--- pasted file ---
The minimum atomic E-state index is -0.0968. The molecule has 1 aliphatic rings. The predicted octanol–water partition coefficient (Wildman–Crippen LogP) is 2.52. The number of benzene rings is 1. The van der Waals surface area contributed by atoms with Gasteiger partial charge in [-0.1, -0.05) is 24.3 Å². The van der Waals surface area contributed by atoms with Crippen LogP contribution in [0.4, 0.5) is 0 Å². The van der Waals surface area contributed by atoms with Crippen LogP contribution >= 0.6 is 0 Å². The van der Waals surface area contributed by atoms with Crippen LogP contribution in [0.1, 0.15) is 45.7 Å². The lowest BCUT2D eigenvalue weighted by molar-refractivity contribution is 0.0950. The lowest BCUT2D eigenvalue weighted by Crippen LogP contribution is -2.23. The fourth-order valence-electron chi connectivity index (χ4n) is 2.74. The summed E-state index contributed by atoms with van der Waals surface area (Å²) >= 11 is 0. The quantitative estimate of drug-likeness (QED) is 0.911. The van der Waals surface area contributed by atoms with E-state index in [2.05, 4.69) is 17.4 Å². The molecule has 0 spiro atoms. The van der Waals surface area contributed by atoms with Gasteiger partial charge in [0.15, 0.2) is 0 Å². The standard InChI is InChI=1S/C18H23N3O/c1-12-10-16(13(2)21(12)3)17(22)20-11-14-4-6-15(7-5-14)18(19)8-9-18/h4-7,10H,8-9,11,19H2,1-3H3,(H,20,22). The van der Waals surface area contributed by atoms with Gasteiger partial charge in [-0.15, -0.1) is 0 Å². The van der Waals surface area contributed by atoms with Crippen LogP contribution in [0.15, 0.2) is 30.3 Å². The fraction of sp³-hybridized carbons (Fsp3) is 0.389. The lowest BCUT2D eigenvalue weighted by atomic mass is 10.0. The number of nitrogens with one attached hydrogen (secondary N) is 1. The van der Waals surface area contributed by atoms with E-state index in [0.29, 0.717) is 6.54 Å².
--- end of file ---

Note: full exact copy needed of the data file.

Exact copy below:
The minimum atomic E-state index is -0.0968. The molecule has 1 aliphatic rings. The predicted octanol–water partition coefficient (Wildman–Crippen LogP) is 2.52. The number of benzene rings is 1. The van der Waals surface area contributed by atoms with Gasteiger partial charge in [-0.1, -0.05) is 24.3 Å². The van der Waals surface area contributed by atoms with Crippen LogP contribution in [0.4, 0.5) is 0 Å². The van der Waals surface area contributed by atoms with Crippen LogP contribution >= 0.6 is 0 Å². The van der Waals surface area contributed by atoms with Crippen LogP contribution in [0.1, 0.15) is 45.7 Å². The lowest BCUT2D eigenvalue weighted by molar-refractivity contribution is 0.0950. The lowest BCUT2D eigenvalue weighted by Crippen LogP contribution is -2.23. The fourth-order valence-electron chi connectivity index (χ4n) is 2.74. The summed E-state index contributed by atoms with van der Waals surface area (Å²) >= 11 is 0. The quantitative estimate of drug-likeness (QED) is 0.911. The van der Waals surface area contributed by atoms with E-state index in [2.05, 4.69) is 17.4 Å². The molecule has 0 spiro atoms. The van der Waals surface area contributed by atoms with Gasteiger partial charge in [0.15, 0.2) is 0 Å². The standard InChI is InChI=1S/C18H23N3O/c1-12-10-16(13(2)21(12)3)17(22)20-11-14-4-6-15(7-5-14)18(19)8-9-18/h4-7,10H,8-9,11,19H2,1-3H3,(H,20,22). The van der Waals surface area contributed by atoms with Gasteiger partial charge in [-0.15, -0.1) is 0 Å². The van der Waals surface area contributed by atoms with Crippen LogP contribution in [0.15, 0.2) is 30.3 Å². The fraction of sp³-hybridized carbons (Fsp3) is 0.389. The lowest BCUT2D eigenvalue weighted by atomic mass is 10.0. The number of nitrogens with one attached hydrogen (secondary N) is 1. The van der Waals surface area contributed by atoms with E-state index in [0.29, 0.717) is 6.54 Å².